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RFID Helps Rolls-Royce Canada Maintain Jets

The company is tracking an important tool to ensure it is not left inside engines after servicing.
By Samuel Greengard
Jan 26, 2014

Maintaining and repairing jet airplane engines is an incredibly complex task. Mechanics must handle hundreds of parts and use sophisticated tools, devices and other equipment inside the engines during servicing.

At Rolls-Royce Canada's 500,000-square-foot facility in Montreal, Quebec, the company maintains and repairs both civil and military jet engines. One key tool used during servicing is a bolt retainer, which secures bolts while a mechanic dissembles and reassembles an engine, measures roughly 18 inches in diameter. The device has 10 separate components attached together to create a single Teflon ring; each tool includes seven individual rings that are separated when maintenance takes place. If a bolt retainer were left inside an engine, it could cause major damage or failure.

The system alerts fitters and managers if a tool has not been returned to a storage cabinet in due time, by triggering an onscreen alert as well as a light stack visual cue.

"It is not a part that has any function within the engine," says Wassim Shirry, a design engineer at Rolls-Royce Canada. "It's a maintenance tool that can be easily overlooked because it is hidden from view, and it is not used actively while maintenance is taking place." In the past, although the company provided maintenance workers with a process checklist, there was no way to guarantee that the tool had been removed at completion.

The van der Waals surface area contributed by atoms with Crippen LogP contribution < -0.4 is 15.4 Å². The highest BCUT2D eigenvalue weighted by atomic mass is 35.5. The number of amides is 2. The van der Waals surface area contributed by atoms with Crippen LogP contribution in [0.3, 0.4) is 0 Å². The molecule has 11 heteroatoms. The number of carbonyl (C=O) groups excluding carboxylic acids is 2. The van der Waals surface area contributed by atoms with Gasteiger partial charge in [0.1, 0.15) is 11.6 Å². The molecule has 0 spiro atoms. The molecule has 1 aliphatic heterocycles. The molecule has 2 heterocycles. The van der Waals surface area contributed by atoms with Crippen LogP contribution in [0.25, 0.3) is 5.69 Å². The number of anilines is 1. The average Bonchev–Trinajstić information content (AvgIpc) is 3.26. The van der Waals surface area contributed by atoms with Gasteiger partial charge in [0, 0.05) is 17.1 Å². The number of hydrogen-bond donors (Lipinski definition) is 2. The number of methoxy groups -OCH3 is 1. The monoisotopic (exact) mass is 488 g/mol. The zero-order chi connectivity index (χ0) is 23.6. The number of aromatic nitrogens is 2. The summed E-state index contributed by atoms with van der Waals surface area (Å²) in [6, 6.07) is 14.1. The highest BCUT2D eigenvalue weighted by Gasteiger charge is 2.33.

In fact, Shirry admits that mechanics—known as fitters—had occasionally left the tool inside engines after completing their work. The oversight was typically detected during a later engine test phase. But if the tool were left undetected, it could melt when the engine heated up, forcing mechanics to clean and rework internal engine components.

More worrisome was a nightmare scenario that could have dire consequences. "There was a very small chance that an engine could have passed through testing with the device inside, and the engine would be delivered back to the customer," Shirry explains. "If an airplane wound up flying with the bolt retainer inside an engine, it could fail."

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